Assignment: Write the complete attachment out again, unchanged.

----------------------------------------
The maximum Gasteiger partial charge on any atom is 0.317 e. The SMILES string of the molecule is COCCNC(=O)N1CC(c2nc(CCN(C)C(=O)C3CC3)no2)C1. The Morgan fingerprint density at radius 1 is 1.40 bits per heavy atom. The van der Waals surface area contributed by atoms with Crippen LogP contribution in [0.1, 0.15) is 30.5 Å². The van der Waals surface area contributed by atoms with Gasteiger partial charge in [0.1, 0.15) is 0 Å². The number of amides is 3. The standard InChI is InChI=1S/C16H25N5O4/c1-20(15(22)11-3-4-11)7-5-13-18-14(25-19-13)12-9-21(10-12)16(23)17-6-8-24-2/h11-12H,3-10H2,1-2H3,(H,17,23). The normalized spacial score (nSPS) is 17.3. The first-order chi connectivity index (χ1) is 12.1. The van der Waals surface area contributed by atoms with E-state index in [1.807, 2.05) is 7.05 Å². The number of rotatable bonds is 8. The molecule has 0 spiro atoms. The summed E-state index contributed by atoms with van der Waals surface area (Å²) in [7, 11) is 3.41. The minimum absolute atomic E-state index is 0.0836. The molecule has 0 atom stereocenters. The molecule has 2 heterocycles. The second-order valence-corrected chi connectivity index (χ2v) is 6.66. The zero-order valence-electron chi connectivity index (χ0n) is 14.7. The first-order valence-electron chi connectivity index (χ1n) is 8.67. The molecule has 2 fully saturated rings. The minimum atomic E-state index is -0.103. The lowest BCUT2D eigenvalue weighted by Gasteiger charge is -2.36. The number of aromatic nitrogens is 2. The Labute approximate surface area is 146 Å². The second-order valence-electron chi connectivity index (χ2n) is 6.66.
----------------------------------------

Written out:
The maximum Gasteiger partial charge on any atom is 0.317 e. The SMILES string of the molecule is COCCNC(=O)N1CC(c2nc(CCN(C)C(=O)C3CC3)no2)C1. The Morgan fingerprint density at radius 1 is 1.40 bits per heavy atom. The van der Waals surface area contributed by atoms with Crippen LogP contribution in [0.1, 0.15) is 30.5 Å². The van der Waals surface area contributed by atoms with Gasteiger partial charge in [0.1, 0.15) is 0 Å². The number of amides is 3. The standard InChI is InChI=1S/C16H25N5O4/c1-20(15(22)11-3-4-11)7-5-13-18-14(25-19-13)12-9-21(10-12)16(23)17-6-8-24-2/h11-12H,3-10H2,1-2H3,(H,17,23). The normalized spacial score (nSPS) is 17.3. The first-order chi connectivity index (χ1) is 12.1. The van der Waals surface area contributed by atoms with E-state index in [1.807, 2.05) is 7.05 Å². The number of rotatable bonds is 8. The molecule has 0 spiro atoms. The summed E-state index contributed by atoms with van der Waals surface area (Å²) in [7, 11) is 3.41. The minimum absolute atomic E-state index is 0.0836. The molecule has 0 atom stereocenters. The molecule has 2 heterocycles. The second-order valence-corrected chi connectivity index (χ2v) is 6.66. The zero-order valence-electron chi connectivity index (χ0n) is 14.7. The first-order valence-electron chi connectivity index (χ1n) is 8.67. The molecule has 2 fully saturated rings. The minimum atomic E-state index is -0.103. The lowest BCUT2D eigenvalue weighted by Gasteiger charge is -2.36. The number of aromatic nitrogens is 2. The Labute approximate surface area is 146 Å². The second-order valence-electron chi connectivity index (χ2n) is 6.66.